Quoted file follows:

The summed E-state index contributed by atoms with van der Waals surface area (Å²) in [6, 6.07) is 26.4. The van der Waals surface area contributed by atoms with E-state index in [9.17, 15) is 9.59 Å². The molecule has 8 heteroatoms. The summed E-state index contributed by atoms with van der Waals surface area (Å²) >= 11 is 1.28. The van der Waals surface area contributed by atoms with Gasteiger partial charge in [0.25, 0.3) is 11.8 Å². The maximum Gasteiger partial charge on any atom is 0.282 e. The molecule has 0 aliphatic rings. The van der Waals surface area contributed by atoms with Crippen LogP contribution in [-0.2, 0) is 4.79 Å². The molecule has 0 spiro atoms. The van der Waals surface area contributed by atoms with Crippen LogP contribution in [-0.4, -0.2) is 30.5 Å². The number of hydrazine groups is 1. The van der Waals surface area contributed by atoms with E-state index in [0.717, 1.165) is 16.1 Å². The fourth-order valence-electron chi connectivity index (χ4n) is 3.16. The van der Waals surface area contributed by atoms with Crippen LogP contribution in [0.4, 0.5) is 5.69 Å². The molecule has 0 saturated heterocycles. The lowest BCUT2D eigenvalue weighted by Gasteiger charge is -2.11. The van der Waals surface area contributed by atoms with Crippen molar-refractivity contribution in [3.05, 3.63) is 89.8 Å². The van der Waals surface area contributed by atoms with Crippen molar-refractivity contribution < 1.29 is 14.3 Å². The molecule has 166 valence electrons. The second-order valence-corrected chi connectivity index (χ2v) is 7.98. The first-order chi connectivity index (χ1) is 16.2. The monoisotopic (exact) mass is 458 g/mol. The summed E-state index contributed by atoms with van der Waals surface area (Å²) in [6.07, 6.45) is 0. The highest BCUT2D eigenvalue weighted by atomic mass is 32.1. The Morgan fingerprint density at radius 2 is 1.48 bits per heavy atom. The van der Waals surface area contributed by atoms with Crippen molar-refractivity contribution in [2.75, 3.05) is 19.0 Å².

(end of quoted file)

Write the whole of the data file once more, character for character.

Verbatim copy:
The summed E-state index contributed by atoms with van der Waals surface area (Å²) in [6, 6.07) is 26.4. The van der Waals surface area contributed by atoms with E-state index in [9.17, 15) is 9.59 Å². The molecule has 8 heteroatoms. The summed E-state index contributed by atoms with van der Waals surface area (Å²) >= 11 is 1.28. The van der Waals surface area contributed by atoms with Gasteiger partial charge in [0.25, 0.3) is 11.8 Å². The maximum Gasteiger partial charge on any atom is 0.282 e. The molecule has 0 aliphatic rings. The van der Waals surface area contributed by atoms with Crippen LogP contribution in [-0.2, 0) is 4.79 Å². The molecule has 0 spiro atoms. The van der Waals surface area contributed by atoms with Crippen LogP contribution in [-0.4, -0.2) is 30.5 Å². The number of hydrazine groups is 1. The van der Waals surface area contributed by atoms with E-state index in [0.717, 1.165) is 16.1 Å². The fourth-order valence-electron chi connectivity index (χ4n) is 3.16. The van der Waals surface area contributed by atoms with Crippen LogP contribution in [0.4, 0.5) is 5.69 Å². The molecule has 0 saturated heterocycles. The lowest BCUT2D eigenvalue weighted by Gasteiger charge is -2.11. The van der Waals surface area contributed by atoms with Crippen molar-refractivity contribution in [3.05, 3.63) is 89.8 Å². The van der Waals surface area contributed by atoms with Crippen molar-refractivity contribution < 1.29 is 14.3 Å². The molecule has 166 valence electrons. The second-order valence-corrected chi connectivity index (χ2v) is 7.98. The first-order chi connectivity index (χ1) is 16.2. The monoisotopic (exact) mass is 458 g/mol. The summed E-state index contributed by atoms with van der Waals surface area (Å²) in [6.07, 6.45) is 0. The highest BCUT2D eigenvalue weighted by atomic mass is 32.1. The Morgan fingerprint density at radius 2 is 1.48 bits per heavy atom. The van der Waals surface area contributed by atoms with Crippen molar-refractivity contribution in [2.75, 3.05) is 19.0 Å².